We’re not talking about issues like poor grammar, overuse of jargon or clichés, or poorly constructed arguments. Those are the kinds of problems a review process will likely catch.
Instead, the problem is the assumption that the writing is as good as it gets, when it could be better in ways that lead to more sales, happier customers, fewer questions and complaints, and more.
This happens when writing isn’t a core business activity. Sure, all organizations produce written documents, at least sometimes, but the writing itself typically isn’t core to whatever service or product the business offers. As a result, writing tasks are foisted onto people whose primary job duties are something else and the writing is just a side task to get through as quickly as possible.
And if almost no one in the writing process has actual professional training or background in writing specifically, it becomes easy to assume that the quality of the writing is as good as it’s going to get. Stakeholders might assume it’s not feasible to improve because, again, the writing isn’t a core function for them. Or they may not realize the writing could be improved.
That’s a (faulty) assumption that can impose steep opportunity costs on an organization, costs that often go unnoticed or unchallenged because those involved don’t realize that better is possible.
Generic or academic training isn’t the solution, but business-specific writing training is.
What makes this situation even trickier is that certain kinds of writing courses won’t help. If the business sent its people to an academic institution or a generic online course, they might be able to solve grammar problems, but they won’t learn how to craft documents that produce better business outcomes for their specific organization.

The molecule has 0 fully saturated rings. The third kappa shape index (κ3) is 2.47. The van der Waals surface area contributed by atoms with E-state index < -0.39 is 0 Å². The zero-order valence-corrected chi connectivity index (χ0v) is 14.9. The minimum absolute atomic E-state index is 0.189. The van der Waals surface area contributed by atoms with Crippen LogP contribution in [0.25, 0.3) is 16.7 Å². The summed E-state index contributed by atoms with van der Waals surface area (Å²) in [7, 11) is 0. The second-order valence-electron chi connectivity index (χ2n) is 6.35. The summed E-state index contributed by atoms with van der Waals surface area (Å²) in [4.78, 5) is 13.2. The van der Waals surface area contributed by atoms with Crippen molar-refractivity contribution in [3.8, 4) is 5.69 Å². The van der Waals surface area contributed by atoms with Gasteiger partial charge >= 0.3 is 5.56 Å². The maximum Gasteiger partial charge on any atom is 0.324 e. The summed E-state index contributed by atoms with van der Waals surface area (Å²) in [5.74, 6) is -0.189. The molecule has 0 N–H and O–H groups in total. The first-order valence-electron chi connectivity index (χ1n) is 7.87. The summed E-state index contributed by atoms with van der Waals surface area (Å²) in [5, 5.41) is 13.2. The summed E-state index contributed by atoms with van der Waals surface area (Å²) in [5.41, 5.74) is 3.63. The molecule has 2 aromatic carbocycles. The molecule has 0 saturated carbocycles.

Think about it: a well-crafted sales proposal or presentation will close more deals. A well-written technical document will result in fewer tech support calls and complaints. But academic and generic writing courses aren't designed around producing documents that are more compelling, persuasive, or effective in achieving specific goals. They're just designed to ensure you know where to put commas.
The good news is that it is possible to improve almost every aspect of a team's writing with training, practice, and determination.
Virtually everyone’s writing potential is higher than their current performance because writing is fundamentally a matter of skills development. Whether the professional is an engineer, a salesperson, or a project manager, they can learn to improve their writing and turn every document into an instrument that serves larger professional goals.
Achieving this requires dedicated, business-focused writing training. In fact, improving your team's writing is often low-hanging fruit in generating business outcomes that many may not realize are possible. In fact, thanks to the immediate benefits that can result, business-oriented writing instruction often pays for itself by multiples.